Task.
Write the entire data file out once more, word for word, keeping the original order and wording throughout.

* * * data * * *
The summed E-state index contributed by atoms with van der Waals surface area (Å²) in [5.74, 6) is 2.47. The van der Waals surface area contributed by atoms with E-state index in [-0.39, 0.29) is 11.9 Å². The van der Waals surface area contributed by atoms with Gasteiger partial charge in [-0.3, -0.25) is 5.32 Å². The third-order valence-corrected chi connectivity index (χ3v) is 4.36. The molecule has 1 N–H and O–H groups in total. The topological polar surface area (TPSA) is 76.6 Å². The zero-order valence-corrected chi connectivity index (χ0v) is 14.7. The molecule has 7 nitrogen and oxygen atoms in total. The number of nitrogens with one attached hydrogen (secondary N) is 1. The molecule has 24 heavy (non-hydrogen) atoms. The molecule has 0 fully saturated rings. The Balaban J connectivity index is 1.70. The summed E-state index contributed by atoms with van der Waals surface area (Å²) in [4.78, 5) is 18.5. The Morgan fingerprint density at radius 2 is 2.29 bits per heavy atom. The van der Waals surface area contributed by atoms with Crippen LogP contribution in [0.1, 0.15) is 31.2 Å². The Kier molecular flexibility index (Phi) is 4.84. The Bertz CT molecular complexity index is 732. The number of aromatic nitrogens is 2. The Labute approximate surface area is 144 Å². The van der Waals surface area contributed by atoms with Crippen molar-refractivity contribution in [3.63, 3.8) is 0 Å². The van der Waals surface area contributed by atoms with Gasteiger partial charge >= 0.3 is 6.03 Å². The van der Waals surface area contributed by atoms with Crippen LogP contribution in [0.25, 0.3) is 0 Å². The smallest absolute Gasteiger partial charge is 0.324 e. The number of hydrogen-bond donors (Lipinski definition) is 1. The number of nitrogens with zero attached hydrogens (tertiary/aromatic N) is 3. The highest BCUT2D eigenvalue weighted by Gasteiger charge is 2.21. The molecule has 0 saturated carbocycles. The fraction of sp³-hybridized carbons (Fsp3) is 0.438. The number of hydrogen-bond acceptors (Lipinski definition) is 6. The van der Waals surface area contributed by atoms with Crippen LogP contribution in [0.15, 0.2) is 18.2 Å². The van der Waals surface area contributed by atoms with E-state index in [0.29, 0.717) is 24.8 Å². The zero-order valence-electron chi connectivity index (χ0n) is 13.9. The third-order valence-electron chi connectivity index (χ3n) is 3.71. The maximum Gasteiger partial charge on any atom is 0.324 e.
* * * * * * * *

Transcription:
The summed E-state index contributed by atoms with van der Waals surface area (Å²) in [5.74, 6) is 2.47. The van der Waals surface area contributed by atoms with E-state index in [-0.39, 0.29) is 11.9 Å². The van der Waals surface area contributed by atoms with Gasteiger partial charge in [-0.3, -0.25) is 5.32 Å². The third-order valence-corrected chi connectivity index (χ3v) is 4.36. The molecule has 1 N–H and O–H groups in total. The topological polar surface area (TPSA) is 76.6 Å². The zero-order valence-corrected chi connectivity index (χ0v) is 14.7. The molecule has 7 nitrogen and oxygen atoms in total. The number of nitrogens with one attached hydrogen (secondary N) is 1. The molecule has 24 heavy (non-hydrogen) atoms. The molecule has 0 fully saturated rings. The Balaban J connectivity index is 1.70. The summed E-state index contributed by atoms with van der Waals surface area (Å²) in [4.78, 5) is 18.5. The Morgan fingerprint density at radius 2 is 2.29 bits per heavy atom. The van der Waals surface area contributed by atoms with Crippen LogP contribution in [0.1, 0.15) is 31.2 Å². The Kier molecular flexibility index (Phi) is 4.84. The Bertz CT molecular complexity index is 732. The number of aromatic nitrogens is 2. The Labute approximate surface area is 144 Å². The van der Waals surface area contributed by atoms with Crippen molar-refractivity contribution in [3.63, 3.8) is 0 Å². The van der Waals surface area contributed by atoms with Gasteiger partial charge >= 0.3 is 6.03 Å². The van der Waals surface area contributed by atoms with Crippen LogP contribution in [0.25, 0.3) is 0 Å². The smallest absolute Gasteiger partial charge is 0.324 e. The number of hydrogen-bond donors (Lipinski definition) is 1. The number of nitrogens with zero attached hydrogens (tertiary/aromatic N) is 3. The highest BCUT2D eigenvalue weighted by Gasteiger charge is 2.21. The molecule has 0 saturated carbocycles. The fraction of sp³-hybridized carbons (Fsp3) is 0.438. The number of hydrogen-bond acceptors (Lipinski definition) is 6. The van der Waals surface area contributed by atoms with Crippen LogP contribution in [0.15, 0.2) is 18.2 Å². The van der Waals surface area contributed by atoms with E-state index in [0.29, 0.717) is 24.8 Å². The zero-order valence-electron chi connectivity index (χ0n) is 13.9. The third-order valence-electron chi connectivity index (χ3n) is 3.71. The maximum Gasteiger partial charge on any atom is 0.324 e.